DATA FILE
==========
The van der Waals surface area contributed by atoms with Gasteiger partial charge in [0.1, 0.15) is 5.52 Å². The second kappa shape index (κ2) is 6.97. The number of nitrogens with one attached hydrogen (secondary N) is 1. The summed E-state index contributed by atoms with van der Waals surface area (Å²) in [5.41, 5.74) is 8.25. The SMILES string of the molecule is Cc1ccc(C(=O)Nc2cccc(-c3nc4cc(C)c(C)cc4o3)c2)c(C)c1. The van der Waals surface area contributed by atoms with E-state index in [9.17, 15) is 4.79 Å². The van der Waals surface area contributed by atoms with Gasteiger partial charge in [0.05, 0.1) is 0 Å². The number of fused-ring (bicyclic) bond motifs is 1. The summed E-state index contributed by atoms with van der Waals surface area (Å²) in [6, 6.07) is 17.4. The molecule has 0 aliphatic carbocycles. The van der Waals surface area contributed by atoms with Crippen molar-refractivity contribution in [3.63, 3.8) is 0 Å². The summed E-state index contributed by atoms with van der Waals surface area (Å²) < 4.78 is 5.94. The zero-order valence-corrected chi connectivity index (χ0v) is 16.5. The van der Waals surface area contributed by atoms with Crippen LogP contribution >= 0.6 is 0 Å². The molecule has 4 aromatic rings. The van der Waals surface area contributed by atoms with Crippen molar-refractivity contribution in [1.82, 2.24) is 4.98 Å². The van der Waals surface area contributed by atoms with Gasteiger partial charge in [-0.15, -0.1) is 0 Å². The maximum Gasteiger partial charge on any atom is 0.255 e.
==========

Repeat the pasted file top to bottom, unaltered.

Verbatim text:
The van der Waals surface area contributed by atoms with Gasteiger partial charge in [0.1, 0.15) is 5.52 Å². The second kappa shape index (κ2) is 6.97. The number of nitrogens with one attached hydrogen (secondary N) is 1. The summed E-state index contributed by atoms with van der Waals surface area (Å²) in [5.41, 5.74) is 8.25. The SMILES string of the molecule is Cc1ccc(C(=O)Nc2cccc(-c3nc4cc(C)c(C)cc4o3)c2)c(C)c1. The van der Waals surface area contributed by atoms with E-state index in [9.17, 15) is 4.79 Å². The van der Waals surface area contributed by atoms with Gasteiger partial charge in [0.05, 0.1) is 0 Å². The number of fused-ring (bicyclic) bond motifs is 1. The summed E-state index contributed by atoms with van der Waals surface area (Å²) in [6, 6.07) is 17.4. The molecule has 0 aliphatic carbocycles. The van der Waals surface area contributed by atoms with Crippen molar-refractivity contribution in [3.63, 3.8) is 0 Å². The summed E-state index contributed by atoms with van der Waals surface area (Å²) < 4.78 is 5.94. The zero-order valence-corrected chi connectivity index (χ0v) is 16.5. The van der Waals surface area contributed by atoms with Crippen LogP contribution >= 0.6 is 0 Å². The molecule has 4 aromatic rings. The van der Waals surface area contributed by atoms with Crippen molar-refractivity contribution in [1.82, 2.24) is 4.98 Å². The van der Waals surface area contributed by atoms with Gasteiger partial charge in [-0.15, -0.1) is 0 Å². The maximum Gasteiger partial charge on any atom is 0.255 e.